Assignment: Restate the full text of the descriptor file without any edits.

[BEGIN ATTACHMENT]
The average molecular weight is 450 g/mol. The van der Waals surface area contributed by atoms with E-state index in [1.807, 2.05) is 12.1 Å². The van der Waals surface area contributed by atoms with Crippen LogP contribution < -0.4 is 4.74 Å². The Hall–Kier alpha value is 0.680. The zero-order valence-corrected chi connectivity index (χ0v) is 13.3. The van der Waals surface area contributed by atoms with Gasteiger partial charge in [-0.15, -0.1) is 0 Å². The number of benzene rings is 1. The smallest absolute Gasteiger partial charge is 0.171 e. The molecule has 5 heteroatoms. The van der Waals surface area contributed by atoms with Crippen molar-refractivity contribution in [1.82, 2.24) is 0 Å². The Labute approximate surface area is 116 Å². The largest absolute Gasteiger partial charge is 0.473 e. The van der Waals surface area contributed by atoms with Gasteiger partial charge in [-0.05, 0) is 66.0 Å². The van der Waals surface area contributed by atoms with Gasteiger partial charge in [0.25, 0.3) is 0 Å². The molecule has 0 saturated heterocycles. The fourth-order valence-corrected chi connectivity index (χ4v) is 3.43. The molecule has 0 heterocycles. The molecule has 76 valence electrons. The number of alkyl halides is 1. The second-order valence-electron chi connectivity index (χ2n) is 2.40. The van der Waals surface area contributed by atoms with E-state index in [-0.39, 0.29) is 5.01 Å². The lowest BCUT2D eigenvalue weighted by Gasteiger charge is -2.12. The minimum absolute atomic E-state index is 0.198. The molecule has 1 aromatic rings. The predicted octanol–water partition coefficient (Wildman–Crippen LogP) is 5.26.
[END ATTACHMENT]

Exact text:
The average molecular weight is 450 g/mol. The van der Waals surface area contributed by atoms with E-state index in [1.807, 2.05) is 12.1 Å². The van der Waals surface area contributed by atoms with Crippen LogP contribution < -0.4 is 4.74 Å². The Hall–Kier alpha value is 0.680. The zero-order valence-corrected chi connectivity index (χ0v) is 13.3. The van der Waals surface area contributed by atoms with Gasteiger partial charge in [-0.15, -0.1) is 0 Å². The number of benzene rings is 1. The smallest absolute Gasteiger partial charge is 0.171 e. The molecule has 5 heteroatoms. The van der Waals surface area contributed by atoms with Crippen molar-refractivity contribution in [1.82, 2.24) is 0 Å². The Labute approximate surface area is 116 Å². The largest absolute Gasteiger partial charge is 0.473 e. The van der Waals surface area contributed by atoms with Gasteiger partial charge in [-0.05, 0) is 66.0 Å². The van der Waals surface area contributed by atoms with Gasteiger partial charge in [0.25, 0.3) is 0 Å². The molecule has 0 saturated heterocycles. The fourth-order valence-corrected chi connectivity index (χ4v) is 3.43. The molecule has 0 heterocycles. The molecule has 76 valence electrons. The number of alkyl halides is 1. The second-order valence-electron chi connectivity index (χ2n) is 2.40. The van der Waals surface area contributed by atoms with E-state index in [-0.39, 0.29) is 5.01 Å². The lowest BCUT2D eigenvalue weighted by Gasteiger charge is -2.12. The minimum absolute atomic E-state index is 0.198. The molecule has 1 aromatic rings. The predicted octanol–water partition coefficient (Wildman–Crippen LogP) is 5.26.